Marine Given Immunity
to Testify Against His Former
Squad Leader in Federal Court
by Nathaniel R. Helms |
May 15, 2008
Marine Sgt. Jermaine A. Nelson has been ordered to testify against
a former squad leader charged in federal court with killing two Iraqi
prisoners at Fallujah, Iraq in return for testimonial immunity.
Nelson, charged by the Marine Corps with unpremeditated murder and
dereliction of duty, has been ordered to testify against former
Sergeant Jose L Nazario at a federal Grand Jury hearing evidence
against him in Riverside, Calif.
current federal rules anything Nelson reveals that is not already in
the hands of federal prosecutors cannot be used against him at his own
court-martial, a lawyer defending Nazario said.
Nazario was a Riverside police officer until being arrested and
charged with two counts of voluntary manslaughter for allegedly
killing two of four enemy combatants his squad captured at Fallujah on
November 9, 2004. He was arrested on August 7, 2007, three weeks
before completing his probationary period.
government is seeking to enhance the voluntary manslaughter charges
against Nazario to murder. Nelson is the only reputed eyewitness to
the alleged incident. Nazario is currently scheduled to stand trial on
July 8 in the US District Court for Central California in Riverside,
according to his defense attorney Kevin B. McDermott.
Gen. Samuel Helland, commander, U.S. Marine Corps Forces Central
Command, referred charges against Nelson Monday for allegedly killing
of “an unknown unarmed detained person” during the same incident.
Prosecutors say that Nelson and two other members of his squad shot
the four unarmed prisoners during the opening hours of the month-long
“Nelson is weighing whether to accept immunity or take a contempt
citation,” McDermott said.
Nelson, 26, and Nazario, 28, were both assigned to Kilo Company 3rd
Battalion, 1st Marine Regiment at the time. Nelson was charged after
making two confessions to Naval Criminal Investigative Service Special
Agent Mark Fox in the spring of 2007. Nelson made the statements after
waiving his right to legal counsel, the preamble to his taped
told Fox he shot an unknown insurgent on orders from Nazario after his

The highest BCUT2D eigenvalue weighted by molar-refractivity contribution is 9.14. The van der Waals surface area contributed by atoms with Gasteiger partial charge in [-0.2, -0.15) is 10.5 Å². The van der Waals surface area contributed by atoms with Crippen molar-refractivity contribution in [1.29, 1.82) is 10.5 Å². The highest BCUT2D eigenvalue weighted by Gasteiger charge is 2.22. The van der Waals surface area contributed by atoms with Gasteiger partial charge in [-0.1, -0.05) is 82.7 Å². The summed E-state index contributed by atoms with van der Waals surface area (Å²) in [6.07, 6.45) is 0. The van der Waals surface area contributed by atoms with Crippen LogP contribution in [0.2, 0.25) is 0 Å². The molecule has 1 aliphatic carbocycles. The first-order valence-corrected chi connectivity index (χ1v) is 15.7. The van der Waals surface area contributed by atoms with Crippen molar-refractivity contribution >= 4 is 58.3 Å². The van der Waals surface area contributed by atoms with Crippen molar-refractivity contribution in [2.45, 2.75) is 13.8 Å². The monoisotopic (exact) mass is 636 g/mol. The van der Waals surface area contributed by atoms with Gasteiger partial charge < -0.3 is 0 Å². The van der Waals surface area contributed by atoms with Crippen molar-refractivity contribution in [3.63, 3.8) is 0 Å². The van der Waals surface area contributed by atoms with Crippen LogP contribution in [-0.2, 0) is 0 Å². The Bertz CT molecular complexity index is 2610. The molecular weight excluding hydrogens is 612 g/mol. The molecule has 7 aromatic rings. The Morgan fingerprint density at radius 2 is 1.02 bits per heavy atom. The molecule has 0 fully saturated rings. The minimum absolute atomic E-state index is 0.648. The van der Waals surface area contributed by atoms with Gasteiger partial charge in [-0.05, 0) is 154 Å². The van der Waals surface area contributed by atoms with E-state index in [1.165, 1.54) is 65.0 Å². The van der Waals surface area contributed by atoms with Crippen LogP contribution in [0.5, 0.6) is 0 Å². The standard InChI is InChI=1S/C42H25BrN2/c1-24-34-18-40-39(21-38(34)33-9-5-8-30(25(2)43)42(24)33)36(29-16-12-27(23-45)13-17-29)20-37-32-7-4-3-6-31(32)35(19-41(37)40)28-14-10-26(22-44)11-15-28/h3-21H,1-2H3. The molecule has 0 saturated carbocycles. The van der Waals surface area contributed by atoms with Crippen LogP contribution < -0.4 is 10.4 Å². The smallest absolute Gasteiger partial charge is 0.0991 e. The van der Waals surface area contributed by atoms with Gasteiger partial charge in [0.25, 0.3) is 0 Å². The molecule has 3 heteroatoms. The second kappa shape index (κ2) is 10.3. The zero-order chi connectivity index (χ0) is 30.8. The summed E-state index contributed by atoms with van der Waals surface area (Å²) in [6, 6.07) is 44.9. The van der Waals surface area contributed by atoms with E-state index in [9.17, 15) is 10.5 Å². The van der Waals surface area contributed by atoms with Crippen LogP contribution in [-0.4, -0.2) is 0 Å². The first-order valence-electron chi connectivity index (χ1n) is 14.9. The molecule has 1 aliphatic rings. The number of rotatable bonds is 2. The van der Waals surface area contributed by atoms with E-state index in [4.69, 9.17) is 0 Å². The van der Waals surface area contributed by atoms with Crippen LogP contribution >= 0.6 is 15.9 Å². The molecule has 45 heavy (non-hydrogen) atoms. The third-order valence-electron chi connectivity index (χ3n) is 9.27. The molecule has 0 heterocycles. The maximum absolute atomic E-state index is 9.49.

squad leader received the order to do so over his inter-squad radio.
Nazario was indicted by a federal Grand Jury two weeks after being
arrested. He is charged under the Military Extraterritorial
Jurisdiction Act passed by Congress in 2000 to allow service members
serving overseas to be prosecuted in civilian court for offenses that
call for more than one year of imprisonment.
other captured combatants were allegedly killed that morning in
Nelson’s presence, he confessed to Fox. Nelson said the killings
occurred a few hours after Kilo Company begin its attack on the
al-Qaeda-led insurgent army that had gained control of the city.
Sgt. Ryan Weemer and LCpl Corey J. Carlisle
Another combatant was allegedly shot to death by Sgt. Ryan Weemer, at
the time a corporal in 3rd Platoon, Kilo Company. Nelson claims Weemer
shot an elderly Iraqi man numerous times with his pistol.
was recalled to active duty from the inactive reserves in mid-March to
face murder charges he inadvertently initiated more than two years. He
was charged with unpremeditated murder and dereliction of duty as soon
as he reported to Camp Pendleton.
McDermott said he is still waiting to discover if Weemer had been
granted immunity similar to Nelson’s government offering to testify
against Nazario. If he refuses to testify he would also be liable for
has not made any public statements since he first revealed the alleged
killings to a reporter in the spring of 2006. His attorney has
declined numerous invitations to comment since Weemer was charged.